3. Hi John I’m new to real estate investing never thought of mobil homes kind of a bad name for them 30 years ago I lived in one not a good experience.
    with that said if there is a way to make money then I need to look into it .( as long as it is a win win that is a must for me ) I leave in MICH very bad winters that are hard on mobil homes should I look in MICH or only in warm weather areas . also what do you think about 55 or older parks are they better or target young .
    thanks for making me think outside the box one never knows Jeff.

  4. Hi Jeff,

    Thanks for commenting and reading along. I am very glad to hear you re-reconsidering mobile homes as investments. I would strongly advise you invest in your local area to get started. If you travel south for the winters then invest down south as well.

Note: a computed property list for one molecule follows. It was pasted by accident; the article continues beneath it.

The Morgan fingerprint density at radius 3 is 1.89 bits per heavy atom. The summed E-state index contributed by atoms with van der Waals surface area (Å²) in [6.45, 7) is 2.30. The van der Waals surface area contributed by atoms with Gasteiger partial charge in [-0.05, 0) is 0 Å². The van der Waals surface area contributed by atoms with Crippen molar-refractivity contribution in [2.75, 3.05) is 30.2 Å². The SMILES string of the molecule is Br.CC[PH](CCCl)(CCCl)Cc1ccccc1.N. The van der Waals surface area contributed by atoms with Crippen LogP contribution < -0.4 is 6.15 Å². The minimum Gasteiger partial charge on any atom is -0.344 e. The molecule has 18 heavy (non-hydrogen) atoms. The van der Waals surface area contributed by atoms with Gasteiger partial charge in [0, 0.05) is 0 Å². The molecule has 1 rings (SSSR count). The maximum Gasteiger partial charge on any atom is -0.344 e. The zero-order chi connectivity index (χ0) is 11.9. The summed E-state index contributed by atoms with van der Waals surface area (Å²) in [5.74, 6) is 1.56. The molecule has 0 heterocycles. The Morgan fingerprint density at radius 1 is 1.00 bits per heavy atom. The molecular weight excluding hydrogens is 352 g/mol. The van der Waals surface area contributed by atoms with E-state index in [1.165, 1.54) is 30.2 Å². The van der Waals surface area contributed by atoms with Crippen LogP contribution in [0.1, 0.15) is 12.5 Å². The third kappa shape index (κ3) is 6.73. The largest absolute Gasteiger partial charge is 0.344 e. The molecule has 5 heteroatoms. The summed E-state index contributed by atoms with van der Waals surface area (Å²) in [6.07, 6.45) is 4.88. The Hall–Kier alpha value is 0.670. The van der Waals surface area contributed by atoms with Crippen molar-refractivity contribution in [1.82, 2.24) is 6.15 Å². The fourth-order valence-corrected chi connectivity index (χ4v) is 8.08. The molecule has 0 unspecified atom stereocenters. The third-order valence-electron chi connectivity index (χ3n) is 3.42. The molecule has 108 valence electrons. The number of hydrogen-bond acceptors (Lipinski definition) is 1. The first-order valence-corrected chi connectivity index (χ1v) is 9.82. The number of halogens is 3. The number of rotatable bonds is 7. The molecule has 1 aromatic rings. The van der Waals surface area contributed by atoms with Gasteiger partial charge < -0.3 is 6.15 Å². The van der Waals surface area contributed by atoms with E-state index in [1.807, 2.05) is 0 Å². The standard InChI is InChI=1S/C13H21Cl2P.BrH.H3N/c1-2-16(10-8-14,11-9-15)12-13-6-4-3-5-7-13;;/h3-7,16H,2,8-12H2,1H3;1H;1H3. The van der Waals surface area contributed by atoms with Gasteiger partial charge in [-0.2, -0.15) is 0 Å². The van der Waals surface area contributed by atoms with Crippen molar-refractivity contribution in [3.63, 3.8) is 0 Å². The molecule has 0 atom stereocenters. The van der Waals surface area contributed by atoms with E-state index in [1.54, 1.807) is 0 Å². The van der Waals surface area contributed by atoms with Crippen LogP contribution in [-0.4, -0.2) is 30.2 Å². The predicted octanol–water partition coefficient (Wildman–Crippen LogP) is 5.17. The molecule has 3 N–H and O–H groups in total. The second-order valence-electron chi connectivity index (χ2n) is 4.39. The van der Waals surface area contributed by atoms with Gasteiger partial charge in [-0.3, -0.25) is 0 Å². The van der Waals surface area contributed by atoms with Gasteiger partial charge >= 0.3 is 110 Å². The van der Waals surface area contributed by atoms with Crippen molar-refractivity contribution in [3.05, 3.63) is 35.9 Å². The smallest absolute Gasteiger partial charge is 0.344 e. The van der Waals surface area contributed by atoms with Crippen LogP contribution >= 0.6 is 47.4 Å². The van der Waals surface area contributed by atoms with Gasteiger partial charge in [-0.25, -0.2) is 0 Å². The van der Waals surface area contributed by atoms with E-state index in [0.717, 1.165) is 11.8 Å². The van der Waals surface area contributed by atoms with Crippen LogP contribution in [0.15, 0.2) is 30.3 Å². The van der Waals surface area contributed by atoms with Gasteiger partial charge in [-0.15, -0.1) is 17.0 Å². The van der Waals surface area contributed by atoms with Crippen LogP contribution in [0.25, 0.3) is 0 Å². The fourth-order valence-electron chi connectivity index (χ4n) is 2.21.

Mobile homes in all areas of the country can be kept in good condition or poor condition depending how they are cared for by their owners. Aim to purchase nice clean homes from sellers that need you help to sell. I couldn’t agree with you more about the win-win scenario. I would also suggest you start by investing in family style parks. There is money to be made in senior type parks however start with family parks while you are learning this business.

    Hope this helps and makes some sense. if you have any follow up questions don’t hesitate to ask.

    All the best,
    John Fedro

  5. Deanna Opgenort

    I would say that size DOES matter when it comes to a rental, if only because of the emotional appeal. For families with kids 900ft vs 1800 sqft is a big, big difference in the sanity level for parents, especially where winters are cold. Costs more to heat and repair, but peace and quiet because the kids are at the other end of the house? PRICELESS! The double-wides also seem to use the square footage more efficiently — less space wasted in hallways.